The reasons for this are clear:
- Academic readiness. You are at your peak in terms of academic performance when you are fresh out of school. You have honed your study habits and you are accustomed to taking law school exams.
- Retention of substantive law. Your memory of your law school subjects is freshest right out of school. You will certainly forget most of the substantive law that you learned over time. Therefore, the longer you wait after graduation to sit for the bar, the more information you will need to re-learn.
Do not think that if you put off the bar exam to give yourself more time to study, that you will have any advantage over those who jump right in to bar review after graduation. I have heard this rationale before. It strikes me as nothing more than procrastination.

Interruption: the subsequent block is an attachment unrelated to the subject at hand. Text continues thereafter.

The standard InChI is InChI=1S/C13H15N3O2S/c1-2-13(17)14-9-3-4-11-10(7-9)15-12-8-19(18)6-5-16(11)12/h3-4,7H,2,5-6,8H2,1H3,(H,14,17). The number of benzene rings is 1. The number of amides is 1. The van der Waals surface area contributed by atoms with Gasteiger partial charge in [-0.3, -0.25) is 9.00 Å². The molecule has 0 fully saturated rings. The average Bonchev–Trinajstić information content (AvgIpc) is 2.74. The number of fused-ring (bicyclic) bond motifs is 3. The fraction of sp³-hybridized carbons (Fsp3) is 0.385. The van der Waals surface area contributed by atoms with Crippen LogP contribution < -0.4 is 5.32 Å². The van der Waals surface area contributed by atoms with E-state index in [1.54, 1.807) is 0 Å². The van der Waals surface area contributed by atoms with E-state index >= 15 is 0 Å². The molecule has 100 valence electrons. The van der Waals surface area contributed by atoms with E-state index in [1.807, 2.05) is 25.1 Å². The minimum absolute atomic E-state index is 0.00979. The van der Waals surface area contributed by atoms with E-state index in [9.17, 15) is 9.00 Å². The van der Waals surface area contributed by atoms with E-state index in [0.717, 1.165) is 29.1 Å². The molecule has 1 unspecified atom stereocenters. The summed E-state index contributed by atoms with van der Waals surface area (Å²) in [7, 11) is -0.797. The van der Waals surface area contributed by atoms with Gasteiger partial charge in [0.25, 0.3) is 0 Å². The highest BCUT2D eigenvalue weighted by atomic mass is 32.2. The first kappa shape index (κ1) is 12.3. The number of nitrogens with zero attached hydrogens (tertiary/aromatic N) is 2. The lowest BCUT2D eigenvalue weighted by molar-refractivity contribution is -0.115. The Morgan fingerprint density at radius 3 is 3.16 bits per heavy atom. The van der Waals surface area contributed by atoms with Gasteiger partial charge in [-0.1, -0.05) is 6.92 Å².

If you must postpone for financial, medical, or other unavoidable reasons, that is one thing. You should not try to study for the bar exam when you are under stress or unable to give it your all.
However, if there is nothing holding you back from taking the bar exam after graduation from law school, then do not look for excuses to put it off. If you think you need extra time to prepare, then look into getting your bar review materials early and begin your preliminary bar prep during your final semester of law school.